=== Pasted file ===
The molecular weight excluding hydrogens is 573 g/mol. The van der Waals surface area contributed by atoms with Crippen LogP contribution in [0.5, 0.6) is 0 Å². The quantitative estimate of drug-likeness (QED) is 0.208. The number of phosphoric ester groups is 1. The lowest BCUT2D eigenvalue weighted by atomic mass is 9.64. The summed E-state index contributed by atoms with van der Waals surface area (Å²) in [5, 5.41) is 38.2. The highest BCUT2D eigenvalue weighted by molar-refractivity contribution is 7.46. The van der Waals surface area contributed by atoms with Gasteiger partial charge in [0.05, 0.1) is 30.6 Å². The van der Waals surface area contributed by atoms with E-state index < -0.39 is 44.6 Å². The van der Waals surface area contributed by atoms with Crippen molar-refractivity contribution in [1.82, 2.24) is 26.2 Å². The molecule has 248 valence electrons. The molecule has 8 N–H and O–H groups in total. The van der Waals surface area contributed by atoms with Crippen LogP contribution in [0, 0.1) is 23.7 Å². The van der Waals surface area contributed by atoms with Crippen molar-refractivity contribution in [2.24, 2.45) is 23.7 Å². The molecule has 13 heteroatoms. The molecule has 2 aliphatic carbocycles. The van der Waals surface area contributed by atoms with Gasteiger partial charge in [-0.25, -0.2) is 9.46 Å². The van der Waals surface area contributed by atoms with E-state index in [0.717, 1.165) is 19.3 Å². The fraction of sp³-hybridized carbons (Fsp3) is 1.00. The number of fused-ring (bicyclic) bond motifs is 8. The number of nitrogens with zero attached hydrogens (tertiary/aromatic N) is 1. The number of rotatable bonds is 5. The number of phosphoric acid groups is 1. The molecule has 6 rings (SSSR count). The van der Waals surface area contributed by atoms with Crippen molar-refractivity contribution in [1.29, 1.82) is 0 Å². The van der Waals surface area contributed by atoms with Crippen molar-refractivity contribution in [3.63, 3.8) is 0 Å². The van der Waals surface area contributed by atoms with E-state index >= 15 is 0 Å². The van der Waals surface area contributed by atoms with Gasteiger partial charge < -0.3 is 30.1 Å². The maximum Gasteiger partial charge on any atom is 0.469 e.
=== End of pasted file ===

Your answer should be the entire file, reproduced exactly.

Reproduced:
The molecular weight excluding hydrogens is 573 g/mol. The van der Waals surface area contributed by atoms with Crippen LogP contribution in [0.5, 0.6) is 0 Å². The quantitative estimate of drug-likeness (QED) is 0.208. The number of phosphoric ester groups is 1. The lowest BCUT2D eigenvalue weighted by atomic mass is 9.64. The summed E-state index contributed by atoms with van der Waals surface area (Å²) in [5, 5.41) is 38.2. The highest BCUT2D eigenvalue weighted by molar-refractivity contribution is 7.46. The van der Waals surface area contributed by atoms with Gasteiger partial charge in [0.05, 0.1) is 30.6 Å². The van der Waals surface area contributed by atoms with E-state index < -0.39 is 44.6 Å². The van der Waals surface area contributed by atoms with Crippen molar-refractivity contribution in [1.82, 2.24) is 26.2 Å². The molecule has 248 valence electrons. The molecule has 8 N–H and O–H groups in total. The van der Waals surface area contributed by atoms with Crippen LogP contribution in [0, 0.1) is 23.7 Å². The van der Waals surface area contributed by atoms with Crippen molar-refractivity contribution in [2.24, 2.45) is 23.7 Å². The molecule has 13 heteroatoms. The molecule has 2 aliphatic carbocycles. The van der Waals surface area contributed by atoms with Gasteiger partial charge in [-0.25, -0.2) is 9.46 Å². The van der Waals surface area contributed by atoms with E-state index in [0.717, 1.165) is 19.3 Å². The fraction of sp³-hybridized carbons (Fsp3) is 1.00. The number of fused-ring (bicyclic) bond motifs is 8. The number of nitrogens with zero attached hydrogens (tertiary/aromatic N) is 1. The number of rotatable bonds is 5. The number of phosphoric acid groups is 1. The molecule has 6 rings (SSSR count). The van der Waals surface area contributed by atoms with Crippen molar-refractivity contribution in [1.29, 1.82) is 0 Å². The van der Waals surface area contributed by atoms with Crippen molar-refractivity contribution in [3.63, 3.8) is 0 Å². The van der Waals surface area contributed by atoms with E-state index >= 15 is 0 Å². The van der Waals surface area contributed by atoms with Gasteiger partial charge < -0.3 is 30.1 Å². The maximum Gasteiger partial charge on any atom is 0.469 e.